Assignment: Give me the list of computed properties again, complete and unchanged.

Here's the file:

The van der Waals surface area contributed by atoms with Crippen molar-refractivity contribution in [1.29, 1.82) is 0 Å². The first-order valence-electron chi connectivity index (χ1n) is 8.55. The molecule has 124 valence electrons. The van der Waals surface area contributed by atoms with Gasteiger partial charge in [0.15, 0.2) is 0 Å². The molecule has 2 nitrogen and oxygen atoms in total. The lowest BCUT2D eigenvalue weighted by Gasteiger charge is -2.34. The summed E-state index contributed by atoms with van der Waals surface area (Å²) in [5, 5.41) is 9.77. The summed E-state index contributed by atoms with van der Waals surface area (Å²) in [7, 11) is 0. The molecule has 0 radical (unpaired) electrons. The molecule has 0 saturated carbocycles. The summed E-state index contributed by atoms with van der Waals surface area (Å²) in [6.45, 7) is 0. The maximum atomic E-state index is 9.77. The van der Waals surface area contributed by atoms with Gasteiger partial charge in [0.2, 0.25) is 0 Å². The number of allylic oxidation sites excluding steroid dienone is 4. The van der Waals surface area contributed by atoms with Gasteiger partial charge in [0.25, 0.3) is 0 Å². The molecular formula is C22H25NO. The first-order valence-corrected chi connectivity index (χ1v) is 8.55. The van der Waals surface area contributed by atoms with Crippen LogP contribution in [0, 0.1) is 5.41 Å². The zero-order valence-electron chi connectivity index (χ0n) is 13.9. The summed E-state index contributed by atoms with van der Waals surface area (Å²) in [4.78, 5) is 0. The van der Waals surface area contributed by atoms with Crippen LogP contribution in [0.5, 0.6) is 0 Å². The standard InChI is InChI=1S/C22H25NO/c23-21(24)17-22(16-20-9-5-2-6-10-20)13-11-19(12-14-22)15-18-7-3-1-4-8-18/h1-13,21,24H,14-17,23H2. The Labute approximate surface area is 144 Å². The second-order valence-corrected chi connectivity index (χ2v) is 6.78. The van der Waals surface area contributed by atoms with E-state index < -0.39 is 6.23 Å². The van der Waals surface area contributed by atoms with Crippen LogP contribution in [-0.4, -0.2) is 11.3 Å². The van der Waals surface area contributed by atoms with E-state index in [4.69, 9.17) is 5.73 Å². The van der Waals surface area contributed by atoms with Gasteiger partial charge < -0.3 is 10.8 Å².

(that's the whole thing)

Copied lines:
The van der Waals surface area contributed by atoms with Crippen molar-refractivity contribution in [1.29, 1.82) is 0 Å². The first-order valence-electron chi connectivity index (χ1n) is 8.55. The molecule has 124 valence electrons. The van der Waals surface area contributed by atoms with Gasteiger partial charge in [0.15, 0.2) is 0 Å². The molecule has 2 nitrogen and oxygen atoms in total. The lowest BCUT2D eigenvalue weighted by Gasteiger charge is -2.34. The summed E-state index contributed by atoms with van der Waals surface area (Å²) in [5, 5.41) is 9.77. The summed E-state index contributed by atoms with van der Waals surface area (Å²) in [7, 11) is 0. The molecule has 0 radical (unpaired) electrons. The molecule has 0 saturated carbocycles. The summed E-state index contributed by atoms with van der Waals surface area (Å²) in [6.45, 7) is 0. The maximum atomic E-state index is 9.77. The van der Waals surface area contributed by atoms with Gasteiger partial charge in [0.2, 0.25) is 0 Å². The number of allylic oxidation sites excluding steroid dienone is 4. The van der Waals surface area contributed by atoms with Gasteiger partial charge in [0.25, 0.3) is 0 Å². The molecular formula is C22H25NO. The first-order valence-corrected chi connectivity index (χ1v) is 8.55. The van der Waals surface area contributed by atoms with Crippen LogP contribution in [0, 0.1) is 5.41 Å². The zero-order valence-electron chi connectivity index (χ0n) is 13.9. The summed E-state index contributed by atoms with van der Waals surface area (Å²) in [4.78, 5) is 0. The van der Waals surface area contributed by atoms with Crippen LogP contribution in [0.5, 0.6) is 0 Å². The standard InChI is InChI=1S/C22H25NO/c23-21(24)17-22(16-20-9-5-2-6-10-20)13-11-19(12-14-22)15-18-7-3-1-4-8-18/h1-13,21,24H,14-17,23H2. The Labute approximate surface area is 144 Å². The second-order valence-corrected chi connectivity index (χ2v) is 6.78. The van der Waals surface area contributed by atoms with E-state index < -0.39 is 6.23 Å². The van der Waals surface area contributed by atoms with Crippen LogP contribution in [-0.4, -0.2) is 11.3 Å². The van der Waals surface area contributed by atoms with E-state index in [4.69, 9.17) is 5.73 Å². The van der Waals surface area contributed by atoms with Gasteiger partial charge < -0.3 is 10.8 Å².